Wolf supporters say they gathered 200,000 signatures, enough for reintroduction question on 2020 ballot
Opponents of Colorado wolf reintroduction are preparing a public education campaign as the battle over the animals shifts into a new gear
Colorado ranchers have beef with lab-grown and plant-based “meat” — and they want well-done labelingBy Monte Whaley Business Primary category in which blog post is published
Trump’s “energy dominance” push changing plans for 3 million acres of Colorado land, local stewards sayBy Jason Blevins Environment Primary category in which blog post is published
Wildlife roam where U.S. once made nuclear and chemical arms, like at Colorado’s Rocky Mountain Arsenal and Rocky FlatsBy The Associated Press Environment Primary category in which blog post is published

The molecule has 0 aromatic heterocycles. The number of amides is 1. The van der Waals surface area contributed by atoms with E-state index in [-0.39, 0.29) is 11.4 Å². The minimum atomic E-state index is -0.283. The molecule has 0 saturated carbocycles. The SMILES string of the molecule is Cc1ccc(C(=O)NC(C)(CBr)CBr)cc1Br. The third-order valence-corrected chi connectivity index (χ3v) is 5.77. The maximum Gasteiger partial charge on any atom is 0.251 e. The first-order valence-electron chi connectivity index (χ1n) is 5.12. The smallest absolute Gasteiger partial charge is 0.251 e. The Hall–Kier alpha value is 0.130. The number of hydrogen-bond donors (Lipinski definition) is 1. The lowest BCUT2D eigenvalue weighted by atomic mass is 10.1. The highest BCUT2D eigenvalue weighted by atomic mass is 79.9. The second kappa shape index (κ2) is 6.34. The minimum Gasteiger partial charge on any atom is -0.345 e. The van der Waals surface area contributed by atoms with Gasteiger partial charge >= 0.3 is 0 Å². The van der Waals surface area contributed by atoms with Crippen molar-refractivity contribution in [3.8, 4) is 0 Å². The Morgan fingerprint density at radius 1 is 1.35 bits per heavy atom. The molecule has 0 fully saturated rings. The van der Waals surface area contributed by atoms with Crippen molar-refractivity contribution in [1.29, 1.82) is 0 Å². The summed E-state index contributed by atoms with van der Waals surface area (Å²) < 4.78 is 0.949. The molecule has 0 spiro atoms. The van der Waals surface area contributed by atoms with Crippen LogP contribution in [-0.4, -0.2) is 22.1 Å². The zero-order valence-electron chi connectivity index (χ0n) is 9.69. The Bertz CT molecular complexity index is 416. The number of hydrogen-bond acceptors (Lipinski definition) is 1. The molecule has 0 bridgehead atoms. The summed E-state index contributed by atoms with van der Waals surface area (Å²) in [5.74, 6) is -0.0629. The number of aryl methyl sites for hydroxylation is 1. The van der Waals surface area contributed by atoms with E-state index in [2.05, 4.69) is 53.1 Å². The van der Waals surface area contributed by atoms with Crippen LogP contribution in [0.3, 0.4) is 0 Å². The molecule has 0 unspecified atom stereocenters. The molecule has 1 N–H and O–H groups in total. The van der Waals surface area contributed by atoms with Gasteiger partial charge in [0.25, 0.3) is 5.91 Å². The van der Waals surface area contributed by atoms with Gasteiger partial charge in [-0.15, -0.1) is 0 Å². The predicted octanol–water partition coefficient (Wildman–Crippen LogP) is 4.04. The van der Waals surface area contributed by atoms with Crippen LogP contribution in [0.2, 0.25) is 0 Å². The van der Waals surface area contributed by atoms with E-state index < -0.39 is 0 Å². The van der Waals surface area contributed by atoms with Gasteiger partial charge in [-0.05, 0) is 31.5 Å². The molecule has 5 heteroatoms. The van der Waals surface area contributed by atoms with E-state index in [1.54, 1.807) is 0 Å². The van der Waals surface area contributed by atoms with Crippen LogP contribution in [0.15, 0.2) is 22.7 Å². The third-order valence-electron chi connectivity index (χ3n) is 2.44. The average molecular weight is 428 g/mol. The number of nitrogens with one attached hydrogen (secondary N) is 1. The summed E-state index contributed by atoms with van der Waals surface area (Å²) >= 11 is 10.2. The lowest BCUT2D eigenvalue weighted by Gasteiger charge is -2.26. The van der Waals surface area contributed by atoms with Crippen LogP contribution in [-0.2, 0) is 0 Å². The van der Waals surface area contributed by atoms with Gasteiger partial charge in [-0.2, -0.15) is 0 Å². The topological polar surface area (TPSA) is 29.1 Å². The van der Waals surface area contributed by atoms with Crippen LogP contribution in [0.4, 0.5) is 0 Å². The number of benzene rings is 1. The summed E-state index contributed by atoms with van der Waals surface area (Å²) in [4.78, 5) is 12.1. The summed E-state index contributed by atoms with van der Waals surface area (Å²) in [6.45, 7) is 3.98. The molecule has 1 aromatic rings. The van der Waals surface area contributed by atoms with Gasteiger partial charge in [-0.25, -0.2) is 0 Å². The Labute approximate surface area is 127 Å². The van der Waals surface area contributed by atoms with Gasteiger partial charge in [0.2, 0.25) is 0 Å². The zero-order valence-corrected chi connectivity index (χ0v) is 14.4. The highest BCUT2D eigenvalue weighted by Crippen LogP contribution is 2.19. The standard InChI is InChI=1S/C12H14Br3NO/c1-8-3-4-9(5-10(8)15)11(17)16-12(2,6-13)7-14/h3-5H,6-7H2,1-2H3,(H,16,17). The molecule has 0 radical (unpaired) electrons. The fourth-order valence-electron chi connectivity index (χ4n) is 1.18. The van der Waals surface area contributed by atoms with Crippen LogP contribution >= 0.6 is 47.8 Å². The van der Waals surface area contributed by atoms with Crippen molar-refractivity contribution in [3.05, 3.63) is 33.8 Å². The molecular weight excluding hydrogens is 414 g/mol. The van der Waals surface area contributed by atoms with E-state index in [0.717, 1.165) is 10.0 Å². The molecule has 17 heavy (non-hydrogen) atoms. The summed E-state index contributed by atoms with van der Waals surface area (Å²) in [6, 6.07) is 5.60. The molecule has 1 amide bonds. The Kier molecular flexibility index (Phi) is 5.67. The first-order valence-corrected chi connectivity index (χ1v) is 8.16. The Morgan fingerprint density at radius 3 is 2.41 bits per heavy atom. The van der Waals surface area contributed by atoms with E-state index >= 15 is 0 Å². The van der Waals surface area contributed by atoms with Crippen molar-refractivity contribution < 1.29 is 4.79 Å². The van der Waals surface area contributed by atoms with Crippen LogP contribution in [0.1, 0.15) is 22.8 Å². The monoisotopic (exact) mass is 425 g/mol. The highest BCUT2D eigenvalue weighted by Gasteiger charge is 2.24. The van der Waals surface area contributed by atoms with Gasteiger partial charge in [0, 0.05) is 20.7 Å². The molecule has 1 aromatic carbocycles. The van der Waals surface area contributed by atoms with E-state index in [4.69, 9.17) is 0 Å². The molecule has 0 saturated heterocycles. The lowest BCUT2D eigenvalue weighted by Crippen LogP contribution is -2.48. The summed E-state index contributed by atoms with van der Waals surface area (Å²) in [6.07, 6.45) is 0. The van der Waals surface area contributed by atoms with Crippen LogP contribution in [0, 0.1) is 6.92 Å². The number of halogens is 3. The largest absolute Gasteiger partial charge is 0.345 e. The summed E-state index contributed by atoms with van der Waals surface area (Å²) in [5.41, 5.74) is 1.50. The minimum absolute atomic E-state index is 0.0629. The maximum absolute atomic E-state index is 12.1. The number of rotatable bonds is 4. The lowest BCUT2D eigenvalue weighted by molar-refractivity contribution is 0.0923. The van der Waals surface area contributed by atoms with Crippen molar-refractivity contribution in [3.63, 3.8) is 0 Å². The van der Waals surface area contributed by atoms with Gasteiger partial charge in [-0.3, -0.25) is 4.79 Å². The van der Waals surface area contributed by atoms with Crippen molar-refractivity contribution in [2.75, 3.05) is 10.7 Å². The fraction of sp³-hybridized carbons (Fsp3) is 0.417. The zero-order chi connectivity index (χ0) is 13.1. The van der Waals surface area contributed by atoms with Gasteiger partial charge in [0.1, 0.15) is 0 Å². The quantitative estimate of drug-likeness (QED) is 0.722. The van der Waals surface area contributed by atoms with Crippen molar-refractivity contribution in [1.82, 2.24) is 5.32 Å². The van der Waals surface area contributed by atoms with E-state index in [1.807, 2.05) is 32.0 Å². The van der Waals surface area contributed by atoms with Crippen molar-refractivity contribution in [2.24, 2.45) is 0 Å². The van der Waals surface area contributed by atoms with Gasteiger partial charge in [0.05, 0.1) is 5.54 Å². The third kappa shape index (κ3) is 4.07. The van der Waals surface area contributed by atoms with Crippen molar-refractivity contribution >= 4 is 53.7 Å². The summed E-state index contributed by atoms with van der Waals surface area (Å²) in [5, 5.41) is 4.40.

Remember the Fort Collins trail runner who killed an attacking mountain lion? Here’s what his life has been like since.
Travis Kauffman says he has been running more than ever since the February attack
An effort is underway in Colorado to ask voters in November 2020 whether to sign off on reintroducing gray wolves in the state
Colorado Springs’ downtown creek has long been viewed as a blight. Then one man started catching trout in it.
Colorado Springs is one of only a few remaining Front Range cities without a creek or river being regularly used for recreation. “There’s so many opportunities," said Alan Peak.
Supporters will need 124,632 signatures by Dec. 13 to ask voters next year whether the predator should be reintroduced to the Western Slope. They’ll start gathering them this week.
Scientists find flaws — including numerous factual errors — in plan to lift U.S. gray wolf protections
The findings could undercut the government's contention that gray wolves across the Lower 48 have recovered from near extermination
Opponents are expected to challenge the changes in court